"Strict" Blood Pressure Control and Progression of Renal Disease in Hypertensive Nephrosclerosis

Kidney Int. 1995 Sep;48(3):851-9. doi: 10.1038/ki.1995.361.

Abstract

Hypertensive nephrosclerosis is a progressive renal disease and the leading cause of end-stage renal disease (ESRD) in blacks in the United States. It is generally believed that hypertensive renal injury is responsible for progressive renal failure; however, it is not known whether pharmacologic lowering of blood pressure to any level prevents progression of renal disease. Accordingly, we performed a long-term prospective randomized trial to determine whether "strict" [diastolic blood pressure (DBP) 65 to 80 mm Hg] versus "conventional" (DBP 85 to 95 mm Hg) blood pressure control is associated with a slower rate of decline in glomerular filtration rate. Eighty-seven non-diabetic patients (age 25 to 73; 68 black, 58 male) with long-standing hypertension (DBP > or = 95 mm Hg), chronic renal insufficiency (GFR < or = 70 m/min/1.73 m2) and a normal urine sediment were studied. DBP was pharmacologically lowered to < or = 80 mm Hg (3 of 4 consecutive measurements at 1 to 4 weeks intervals) after which patients were randomized. DBP and GFR (renal clearance of 125I-iothalamate) were measured at baseline, at three months and every six months post-randomization. The rate of decline in GFR (GFR slope, in ml/min/1.73 m2/year), estimated by the method of maximum likelihood in a mixed effects model, was the primary outcome variable. In a secondary analysis, 50% reduction in GFR (or a doubling of serum creatinine) from baseline, ESRD and death were combined.(ABSTRACT TRUNCATED AT 250 WORDS)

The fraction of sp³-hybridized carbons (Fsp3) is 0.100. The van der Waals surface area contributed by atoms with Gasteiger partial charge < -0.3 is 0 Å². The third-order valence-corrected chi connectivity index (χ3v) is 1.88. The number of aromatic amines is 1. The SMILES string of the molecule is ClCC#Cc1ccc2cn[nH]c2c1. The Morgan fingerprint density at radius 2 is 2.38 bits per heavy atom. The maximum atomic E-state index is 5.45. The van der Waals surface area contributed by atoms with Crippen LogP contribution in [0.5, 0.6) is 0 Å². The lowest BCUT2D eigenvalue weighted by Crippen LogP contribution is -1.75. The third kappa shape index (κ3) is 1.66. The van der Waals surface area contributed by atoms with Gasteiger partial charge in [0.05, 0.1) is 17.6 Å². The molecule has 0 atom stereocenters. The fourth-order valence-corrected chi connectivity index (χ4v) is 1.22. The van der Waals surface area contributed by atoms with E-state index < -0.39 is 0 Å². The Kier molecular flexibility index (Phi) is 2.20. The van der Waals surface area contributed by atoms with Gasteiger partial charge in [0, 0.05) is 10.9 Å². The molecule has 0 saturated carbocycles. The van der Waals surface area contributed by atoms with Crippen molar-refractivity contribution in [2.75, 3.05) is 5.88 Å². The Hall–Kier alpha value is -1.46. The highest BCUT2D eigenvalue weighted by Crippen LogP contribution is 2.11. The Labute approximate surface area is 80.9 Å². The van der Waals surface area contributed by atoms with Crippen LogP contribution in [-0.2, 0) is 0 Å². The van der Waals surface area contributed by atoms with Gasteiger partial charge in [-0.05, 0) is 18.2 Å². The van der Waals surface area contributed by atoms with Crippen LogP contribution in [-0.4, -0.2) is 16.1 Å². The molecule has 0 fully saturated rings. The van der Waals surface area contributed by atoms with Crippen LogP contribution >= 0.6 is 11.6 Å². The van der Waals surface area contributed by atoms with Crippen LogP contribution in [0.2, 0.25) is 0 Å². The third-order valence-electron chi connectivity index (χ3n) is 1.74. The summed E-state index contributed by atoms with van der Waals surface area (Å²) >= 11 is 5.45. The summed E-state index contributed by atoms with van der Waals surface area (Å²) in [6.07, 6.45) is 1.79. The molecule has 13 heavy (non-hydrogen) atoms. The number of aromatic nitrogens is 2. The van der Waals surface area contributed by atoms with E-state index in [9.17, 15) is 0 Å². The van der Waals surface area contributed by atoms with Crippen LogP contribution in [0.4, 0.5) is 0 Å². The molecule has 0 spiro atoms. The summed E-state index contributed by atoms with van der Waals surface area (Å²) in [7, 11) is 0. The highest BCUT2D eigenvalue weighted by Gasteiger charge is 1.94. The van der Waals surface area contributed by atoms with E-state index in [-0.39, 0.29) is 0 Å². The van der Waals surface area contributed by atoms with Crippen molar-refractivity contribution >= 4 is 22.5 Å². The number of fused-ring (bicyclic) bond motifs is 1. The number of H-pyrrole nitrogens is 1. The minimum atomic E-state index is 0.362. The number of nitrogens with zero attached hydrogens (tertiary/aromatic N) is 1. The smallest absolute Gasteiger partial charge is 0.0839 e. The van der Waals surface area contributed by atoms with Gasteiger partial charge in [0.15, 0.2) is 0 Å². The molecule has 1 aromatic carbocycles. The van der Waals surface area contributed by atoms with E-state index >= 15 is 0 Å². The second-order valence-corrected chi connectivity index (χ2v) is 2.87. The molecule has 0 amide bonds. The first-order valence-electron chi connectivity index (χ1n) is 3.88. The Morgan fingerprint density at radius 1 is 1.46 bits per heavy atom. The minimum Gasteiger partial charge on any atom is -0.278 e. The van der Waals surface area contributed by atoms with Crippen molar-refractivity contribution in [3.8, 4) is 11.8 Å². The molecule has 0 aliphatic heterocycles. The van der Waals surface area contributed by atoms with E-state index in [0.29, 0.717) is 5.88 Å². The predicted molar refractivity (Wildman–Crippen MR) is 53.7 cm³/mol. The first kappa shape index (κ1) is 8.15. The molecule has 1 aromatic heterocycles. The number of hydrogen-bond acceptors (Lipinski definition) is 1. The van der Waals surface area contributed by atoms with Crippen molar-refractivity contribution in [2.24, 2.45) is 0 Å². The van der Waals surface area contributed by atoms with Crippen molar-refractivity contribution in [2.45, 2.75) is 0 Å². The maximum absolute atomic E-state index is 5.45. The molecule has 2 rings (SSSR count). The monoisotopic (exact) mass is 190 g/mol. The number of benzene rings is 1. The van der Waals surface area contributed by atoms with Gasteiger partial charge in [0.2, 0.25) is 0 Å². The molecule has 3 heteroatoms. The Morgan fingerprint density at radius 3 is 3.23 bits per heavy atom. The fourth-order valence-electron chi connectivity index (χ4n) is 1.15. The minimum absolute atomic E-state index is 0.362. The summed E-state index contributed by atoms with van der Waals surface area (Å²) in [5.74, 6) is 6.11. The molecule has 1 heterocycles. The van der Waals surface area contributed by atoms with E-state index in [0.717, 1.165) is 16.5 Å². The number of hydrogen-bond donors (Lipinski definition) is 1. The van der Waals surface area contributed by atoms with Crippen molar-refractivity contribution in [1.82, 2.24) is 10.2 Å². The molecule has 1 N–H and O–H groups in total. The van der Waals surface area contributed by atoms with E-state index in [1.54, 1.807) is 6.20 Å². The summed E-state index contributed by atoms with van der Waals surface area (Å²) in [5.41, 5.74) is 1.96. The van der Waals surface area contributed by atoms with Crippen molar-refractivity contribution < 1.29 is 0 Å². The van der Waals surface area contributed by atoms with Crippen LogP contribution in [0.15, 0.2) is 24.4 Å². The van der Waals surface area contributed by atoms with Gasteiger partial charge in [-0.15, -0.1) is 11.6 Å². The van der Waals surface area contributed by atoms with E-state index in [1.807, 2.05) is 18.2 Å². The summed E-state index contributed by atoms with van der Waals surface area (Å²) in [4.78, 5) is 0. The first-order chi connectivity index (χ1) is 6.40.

Publication types

  • Clinical Trial
  • Randomized Controlled Trial
  • Research Support, Non-U.S. Gov't
  • Research Support, U.S. Gov't, P.H.S.

MeSH terms

  • Adult
  • African Continental Ancestry Group
  • Aged
  • Blood Pressure*
  • Female
  • Follow-Up Studies
  • Glomerular Filtration Rate
  • Humans
  • Hypertension / complications*
  • Hypertension / physiopathology
  • Kidney Failure, Chronic / etiology
  • Male
  • Middle Aged
  • Nephrosclerosis / etiology*
  • Prospective Studies
  • Proteinuria / etiology